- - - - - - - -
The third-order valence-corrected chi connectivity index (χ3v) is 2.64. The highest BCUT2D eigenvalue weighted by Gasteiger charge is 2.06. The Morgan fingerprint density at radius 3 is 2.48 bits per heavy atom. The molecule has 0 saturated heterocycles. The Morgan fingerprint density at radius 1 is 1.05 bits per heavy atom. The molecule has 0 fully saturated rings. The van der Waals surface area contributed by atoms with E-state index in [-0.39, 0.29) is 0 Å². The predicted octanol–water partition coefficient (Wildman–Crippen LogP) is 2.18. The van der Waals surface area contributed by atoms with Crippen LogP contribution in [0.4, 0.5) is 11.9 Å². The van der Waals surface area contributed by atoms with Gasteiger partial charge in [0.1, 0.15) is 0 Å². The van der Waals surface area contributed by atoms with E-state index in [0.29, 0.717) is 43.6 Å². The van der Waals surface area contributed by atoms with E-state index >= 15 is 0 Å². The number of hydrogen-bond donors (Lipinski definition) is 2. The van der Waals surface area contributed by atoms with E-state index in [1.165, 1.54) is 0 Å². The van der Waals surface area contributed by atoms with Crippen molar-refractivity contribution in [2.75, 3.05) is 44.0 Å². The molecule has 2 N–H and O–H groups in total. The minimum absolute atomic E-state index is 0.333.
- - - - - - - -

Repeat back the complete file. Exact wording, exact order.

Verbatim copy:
The third-order valence-corrected chi connectivity index (χ3v) is 2.64. The highest BCUT2D eigenvalue weighted by Gasteiger charge is 2.06. The Morgan fingerprint density at radius 3 is 2.48 bits per heavy atom. The molecule has 0 saturated heterocycles. The Morgan fingerprint density at radius 1 is 1.05 bits per heavy atom. The molecule has 0 fully saturated rings. The van der Waals surface area contributed by atoms with E-state index in [-0.39, 0.29) is 0 Å². The predicted octanol–water partition coefficient (Wildman–Crippen LogP) is 2.18. The van der Waals surface area contributed by atoms with Crippen LogP contribution in [0.4, 0.5) is 11.9 Å². The van der Waals surface area contributed by atoms with Gasteiger partial charge in [0.1, 0.15) is 0 Å². The van der Waals surface area contributed by atoms with E-state index in [0.29, 0.717) is 43.6 Å². The van der Waals surface area contributed by atoms with E-state index >= 15 is 0 Å². The number of hydrogen-bond donors (Lipinski definition) is 2. The van der Waals surface area contributed by atoms with E-state index in [1.165, 1.54) is 0 Å². The van der Waals surface area contributed by atoms with Crippen molar-refractivity contribution in [2.75, 3.05) is 44.0 Å². The molecule has 2 N–H and O–H groups in total. The minimum absolute atomic E-state index is 0.333.